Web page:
Xu Bing Donates "Reflections While Reading" to the C.V. Starr East Asian Library
NEW YORK, October 19, 2011 –

World-renowned modern artist, Xu Bing, has donated a work of calligraphy to the C.V. Starr East Asian Library. The piece, entitled "Reflections While Reading," was custom-created for the library and inspired by a famous four-line poem of the same name by the great Chinese scholar Zhu Xi.


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"As part of the C.V. Starr East Asian Library's endeavor to build diversified and unique collections in the 21st century, Xu Bing's donation will greatly enhance the library’s renowned Chinese collection, which has benefited faculty, students, and scholars at Columbia for more than 100 years," said Jim Cheng, director of the library.

The work exemplifies Xu Bing's Square Word Calligraphy system, which creates English language through Chinese brushstrokes. Upon close examination, Chinese-looking characters reveal themselves as actual English words, a reflection on the relationship Bing continually explores between written word and its meaning through his art.

The donation was commemorated on Tuesday, October 18, during an opening reception for Cinema China, Culture China: A Chinese Film and Culture Festival, a five-day festival put on by Columbia University Libraries and Lincoln Center, celebrating the relationship between the United States and China. It will be further celebrated in an unveiling ceremony with the artist when the piece is moved to Starr for permanent viewing in the central reading area in early 2012.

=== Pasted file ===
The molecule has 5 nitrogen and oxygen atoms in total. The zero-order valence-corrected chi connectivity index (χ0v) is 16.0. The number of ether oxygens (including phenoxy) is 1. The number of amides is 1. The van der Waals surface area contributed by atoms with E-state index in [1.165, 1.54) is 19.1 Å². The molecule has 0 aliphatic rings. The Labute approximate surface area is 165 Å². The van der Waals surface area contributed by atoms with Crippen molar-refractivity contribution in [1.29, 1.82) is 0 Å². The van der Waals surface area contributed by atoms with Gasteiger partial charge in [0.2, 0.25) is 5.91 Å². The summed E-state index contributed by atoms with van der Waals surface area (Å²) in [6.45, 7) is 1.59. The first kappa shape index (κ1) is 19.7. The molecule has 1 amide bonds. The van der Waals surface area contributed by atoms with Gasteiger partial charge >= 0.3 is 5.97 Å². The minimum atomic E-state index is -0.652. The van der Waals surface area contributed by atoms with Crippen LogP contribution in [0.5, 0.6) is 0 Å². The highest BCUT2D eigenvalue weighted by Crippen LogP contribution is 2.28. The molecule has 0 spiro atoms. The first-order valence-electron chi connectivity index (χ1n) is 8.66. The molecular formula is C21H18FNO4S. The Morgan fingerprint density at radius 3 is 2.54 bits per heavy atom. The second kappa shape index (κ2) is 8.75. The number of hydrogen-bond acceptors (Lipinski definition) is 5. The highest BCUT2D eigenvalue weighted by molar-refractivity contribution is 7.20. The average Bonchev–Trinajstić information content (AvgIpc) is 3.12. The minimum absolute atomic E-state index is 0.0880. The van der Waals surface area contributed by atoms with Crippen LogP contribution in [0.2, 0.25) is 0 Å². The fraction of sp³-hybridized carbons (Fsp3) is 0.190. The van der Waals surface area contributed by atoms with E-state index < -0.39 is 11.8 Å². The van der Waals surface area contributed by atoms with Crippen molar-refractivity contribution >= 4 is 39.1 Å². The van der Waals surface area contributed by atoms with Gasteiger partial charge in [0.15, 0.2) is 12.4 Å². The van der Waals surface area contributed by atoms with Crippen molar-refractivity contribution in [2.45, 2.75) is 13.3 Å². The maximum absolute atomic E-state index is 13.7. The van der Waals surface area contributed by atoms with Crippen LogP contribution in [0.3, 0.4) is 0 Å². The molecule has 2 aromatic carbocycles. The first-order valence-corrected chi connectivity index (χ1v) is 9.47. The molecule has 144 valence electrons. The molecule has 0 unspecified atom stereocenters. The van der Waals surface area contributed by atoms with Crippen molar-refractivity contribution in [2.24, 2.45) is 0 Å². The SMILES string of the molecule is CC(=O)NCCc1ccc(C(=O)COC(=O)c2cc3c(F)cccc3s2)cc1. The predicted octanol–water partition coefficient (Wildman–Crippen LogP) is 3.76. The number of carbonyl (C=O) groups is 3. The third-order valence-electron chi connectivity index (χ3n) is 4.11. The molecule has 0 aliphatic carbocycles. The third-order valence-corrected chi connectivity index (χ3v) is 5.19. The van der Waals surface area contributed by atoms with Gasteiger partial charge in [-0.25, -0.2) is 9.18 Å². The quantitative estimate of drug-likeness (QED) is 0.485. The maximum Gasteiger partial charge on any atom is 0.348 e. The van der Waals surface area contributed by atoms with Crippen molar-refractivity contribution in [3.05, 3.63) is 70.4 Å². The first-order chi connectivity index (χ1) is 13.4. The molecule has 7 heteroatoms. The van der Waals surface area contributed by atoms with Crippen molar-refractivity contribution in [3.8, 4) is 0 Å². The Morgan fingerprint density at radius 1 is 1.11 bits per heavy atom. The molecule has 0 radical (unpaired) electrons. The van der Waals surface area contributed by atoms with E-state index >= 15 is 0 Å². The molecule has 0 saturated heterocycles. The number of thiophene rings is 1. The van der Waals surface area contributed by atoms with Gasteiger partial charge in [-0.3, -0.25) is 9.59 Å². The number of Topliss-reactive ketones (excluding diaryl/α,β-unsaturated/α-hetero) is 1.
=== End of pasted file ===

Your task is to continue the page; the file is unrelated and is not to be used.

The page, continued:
The piece is currently on display in the Wallach Art Gallery as part of the Square Word Calligraphy Classroom exhibition, which presents several other large-scale calligraphic works by Bing.

Since 2008, Bing has served as Vice President at the Central Academy of Fine Arts, Beijing. In 2006, the Southern Graphics Council awarded Xu Bing their lifetime achievement award in recognition of the fact that his "use of text, language and books has impacted the dialogue of the print and art worlds in significant ways." In 2010, he was awarded an honorary Doctorate of Humane Letters by Columbia University.

The C.V. Starr East Asian Library is one of the major collections for the study of East Asia in the United States, with over 900,000 volumes of Chinese, Japanese, Korean, Tibetan, and Western language materials, as well as some holdings in Mongol and Manchu, and over 7,280 periodical titles. The collection, established in 1902, is particularly strong in Chinese history, literature, and social sciences; Japanese literature, history, and religion, particularly Buddhism; and Korean history. For more information, please visit: /content/libraryweb/indiv/eastasian.html

Columbia University Libraries/Information Services is one of the top five academic research library systems in North America. The collections include over 11 million volumes, over 150,000 journals and serials, as well as extensive electronic resources, manuscripts, rare books, microforms, maps, and graphic and audio-visual materials. The services and collections are organized into 22 libraries and various academic technology centers. The Libraries employs more than 500 professional and support staff. The website of the Libraries is the gateway to its services and resources: library.columbia.edu.

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10/19/11 CUL